Fasten your seat belts, it’s going to be a bumpy ride. Photographer Santiago Borja, a pilot based in Ecuador, snapped this shot of a colossal cumulonimbus cloud from an altitude of over 11,000 metres, while flying across the Pacific Ocean.
Known as the ‘King of Clouds’, these huge formations are the only type of cloud to produce thunder, lightning and hail.
“Fuelled by strong ascending motion, parcels of moist air barrel upwards through the atmosphere forming deep cloud towers that can reach heights of 12 kilometres,” says Amanda Maycock, a climatologist at the University of Leeds. “Eventually, the air reaches a layer with rapid changes in temperature. This acts like a lid preventing further ascent and causes the cloud tops to spread out into an anvil, which can be seen in this image.”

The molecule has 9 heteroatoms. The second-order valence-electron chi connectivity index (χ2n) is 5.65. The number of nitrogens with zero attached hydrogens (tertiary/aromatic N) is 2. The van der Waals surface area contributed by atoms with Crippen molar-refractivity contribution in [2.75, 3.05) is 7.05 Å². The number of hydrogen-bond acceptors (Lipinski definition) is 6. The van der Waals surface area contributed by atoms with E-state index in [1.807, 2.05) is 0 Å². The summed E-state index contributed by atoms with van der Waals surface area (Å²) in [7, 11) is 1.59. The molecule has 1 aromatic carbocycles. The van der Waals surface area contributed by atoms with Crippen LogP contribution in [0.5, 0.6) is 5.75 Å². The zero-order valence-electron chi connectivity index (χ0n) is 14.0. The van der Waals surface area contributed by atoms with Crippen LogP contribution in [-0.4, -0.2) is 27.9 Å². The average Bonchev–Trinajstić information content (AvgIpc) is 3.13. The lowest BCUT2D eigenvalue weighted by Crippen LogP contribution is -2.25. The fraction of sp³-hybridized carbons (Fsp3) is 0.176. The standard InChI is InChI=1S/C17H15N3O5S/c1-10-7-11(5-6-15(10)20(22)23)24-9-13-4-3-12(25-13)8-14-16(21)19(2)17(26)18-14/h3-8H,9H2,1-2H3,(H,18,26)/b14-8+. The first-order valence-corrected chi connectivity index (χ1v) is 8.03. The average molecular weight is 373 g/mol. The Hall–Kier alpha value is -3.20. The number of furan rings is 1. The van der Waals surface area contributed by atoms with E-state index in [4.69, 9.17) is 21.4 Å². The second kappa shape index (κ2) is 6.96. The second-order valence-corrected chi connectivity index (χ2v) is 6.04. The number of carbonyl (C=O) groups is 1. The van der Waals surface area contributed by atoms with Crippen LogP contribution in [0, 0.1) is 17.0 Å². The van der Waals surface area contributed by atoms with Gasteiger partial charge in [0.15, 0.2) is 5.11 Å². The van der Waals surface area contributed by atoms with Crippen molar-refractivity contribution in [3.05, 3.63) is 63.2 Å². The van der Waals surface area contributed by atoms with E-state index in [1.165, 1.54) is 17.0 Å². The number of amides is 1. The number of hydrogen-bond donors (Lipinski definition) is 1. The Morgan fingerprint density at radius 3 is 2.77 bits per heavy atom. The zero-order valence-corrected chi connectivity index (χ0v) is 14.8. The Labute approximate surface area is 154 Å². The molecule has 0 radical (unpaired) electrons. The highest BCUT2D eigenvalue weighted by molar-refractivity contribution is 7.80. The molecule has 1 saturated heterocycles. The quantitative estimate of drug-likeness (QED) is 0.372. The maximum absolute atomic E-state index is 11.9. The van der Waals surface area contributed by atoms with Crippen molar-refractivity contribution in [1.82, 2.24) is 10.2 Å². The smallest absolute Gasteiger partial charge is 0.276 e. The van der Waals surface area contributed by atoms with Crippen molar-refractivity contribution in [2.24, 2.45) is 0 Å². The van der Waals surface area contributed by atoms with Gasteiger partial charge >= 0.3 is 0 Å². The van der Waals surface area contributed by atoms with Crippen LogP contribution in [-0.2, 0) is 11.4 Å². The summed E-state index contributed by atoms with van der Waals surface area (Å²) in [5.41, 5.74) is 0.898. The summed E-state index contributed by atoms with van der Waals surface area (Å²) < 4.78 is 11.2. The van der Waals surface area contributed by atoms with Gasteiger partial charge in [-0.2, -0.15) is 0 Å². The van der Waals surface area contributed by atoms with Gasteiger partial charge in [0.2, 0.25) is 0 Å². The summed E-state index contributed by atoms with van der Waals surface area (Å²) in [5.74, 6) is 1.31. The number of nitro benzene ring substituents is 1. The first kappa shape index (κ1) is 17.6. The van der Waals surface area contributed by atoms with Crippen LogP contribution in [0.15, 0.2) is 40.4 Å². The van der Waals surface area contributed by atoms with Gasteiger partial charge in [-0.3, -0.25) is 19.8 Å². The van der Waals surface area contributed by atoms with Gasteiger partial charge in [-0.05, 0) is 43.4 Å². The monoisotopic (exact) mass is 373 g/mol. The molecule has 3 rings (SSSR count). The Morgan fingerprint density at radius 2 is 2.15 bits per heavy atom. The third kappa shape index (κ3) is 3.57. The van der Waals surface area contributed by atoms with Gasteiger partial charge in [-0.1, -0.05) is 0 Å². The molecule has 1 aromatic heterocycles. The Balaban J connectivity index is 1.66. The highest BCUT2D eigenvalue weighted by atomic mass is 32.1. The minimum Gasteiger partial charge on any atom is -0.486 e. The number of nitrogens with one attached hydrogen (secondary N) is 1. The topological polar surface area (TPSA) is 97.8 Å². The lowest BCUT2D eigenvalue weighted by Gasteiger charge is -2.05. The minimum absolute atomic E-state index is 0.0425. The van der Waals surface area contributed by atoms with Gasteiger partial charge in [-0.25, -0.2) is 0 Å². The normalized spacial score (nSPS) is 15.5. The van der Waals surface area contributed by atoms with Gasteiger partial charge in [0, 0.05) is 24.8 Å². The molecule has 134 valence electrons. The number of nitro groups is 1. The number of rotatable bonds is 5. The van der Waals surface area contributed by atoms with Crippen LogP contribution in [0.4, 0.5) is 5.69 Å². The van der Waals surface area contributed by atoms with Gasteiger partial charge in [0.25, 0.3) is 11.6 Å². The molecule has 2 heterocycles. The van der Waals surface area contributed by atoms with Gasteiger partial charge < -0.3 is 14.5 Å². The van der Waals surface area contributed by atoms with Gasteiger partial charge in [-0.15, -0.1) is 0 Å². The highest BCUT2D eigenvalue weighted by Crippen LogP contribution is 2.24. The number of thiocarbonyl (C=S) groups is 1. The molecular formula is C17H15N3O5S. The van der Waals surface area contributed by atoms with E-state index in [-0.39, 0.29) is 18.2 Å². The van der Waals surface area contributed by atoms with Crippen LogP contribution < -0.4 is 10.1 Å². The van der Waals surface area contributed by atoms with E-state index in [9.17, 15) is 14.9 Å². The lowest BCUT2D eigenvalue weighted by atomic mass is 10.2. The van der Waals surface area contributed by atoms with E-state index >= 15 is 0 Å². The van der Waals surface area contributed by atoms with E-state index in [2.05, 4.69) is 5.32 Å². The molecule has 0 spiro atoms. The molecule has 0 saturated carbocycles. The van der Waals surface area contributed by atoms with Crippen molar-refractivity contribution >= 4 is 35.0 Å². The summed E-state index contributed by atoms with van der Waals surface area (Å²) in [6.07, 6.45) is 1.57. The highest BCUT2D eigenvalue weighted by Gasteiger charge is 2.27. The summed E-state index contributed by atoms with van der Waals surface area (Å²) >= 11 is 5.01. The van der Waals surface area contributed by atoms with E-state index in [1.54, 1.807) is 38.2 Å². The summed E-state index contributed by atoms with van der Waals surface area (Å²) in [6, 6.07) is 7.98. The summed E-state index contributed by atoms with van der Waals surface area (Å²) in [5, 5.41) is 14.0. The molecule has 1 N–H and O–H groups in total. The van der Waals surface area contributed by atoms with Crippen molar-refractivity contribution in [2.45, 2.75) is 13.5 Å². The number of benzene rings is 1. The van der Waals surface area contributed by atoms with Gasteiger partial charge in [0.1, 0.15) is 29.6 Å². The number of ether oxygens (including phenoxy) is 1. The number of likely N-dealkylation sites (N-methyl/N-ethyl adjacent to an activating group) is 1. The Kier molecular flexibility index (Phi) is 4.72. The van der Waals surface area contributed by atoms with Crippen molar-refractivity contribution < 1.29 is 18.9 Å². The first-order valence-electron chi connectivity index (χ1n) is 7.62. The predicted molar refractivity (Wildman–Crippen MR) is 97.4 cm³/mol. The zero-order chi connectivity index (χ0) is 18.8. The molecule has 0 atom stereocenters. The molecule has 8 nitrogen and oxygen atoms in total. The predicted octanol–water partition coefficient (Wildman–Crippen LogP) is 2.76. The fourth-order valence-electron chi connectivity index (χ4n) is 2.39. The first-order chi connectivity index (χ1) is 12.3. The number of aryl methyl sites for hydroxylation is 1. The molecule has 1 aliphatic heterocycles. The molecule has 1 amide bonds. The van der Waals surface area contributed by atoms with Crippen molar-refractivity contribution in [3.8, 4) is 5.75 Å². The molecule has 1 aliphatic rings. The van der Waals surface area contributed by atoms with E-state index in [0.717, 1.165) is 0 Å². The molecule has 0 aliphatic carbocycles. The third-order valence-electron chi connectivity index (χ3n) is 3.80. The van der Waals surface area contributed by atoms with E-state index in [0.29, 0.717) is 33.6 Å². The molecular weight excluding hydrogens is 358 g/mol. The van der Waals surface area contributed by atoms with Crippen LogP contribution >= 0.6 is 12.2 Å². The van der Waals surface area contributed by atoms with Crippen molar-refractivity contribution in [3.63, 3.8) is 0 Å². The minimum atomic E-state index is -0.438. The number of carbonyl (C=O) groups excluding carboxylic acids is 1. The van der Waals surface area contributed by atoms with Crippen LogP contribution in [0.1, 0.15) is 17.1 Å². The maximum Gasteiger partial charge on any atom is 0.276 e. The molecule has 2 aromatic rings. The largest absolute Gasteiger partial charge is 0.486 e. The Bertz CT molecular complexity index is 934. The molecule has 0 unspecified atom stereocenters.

Cumulonimbus cloud cells are associated with blizzards, torrential rain, and most commonly, tropical storms. So if you’re flying through one, you can expect a bit of turbulence.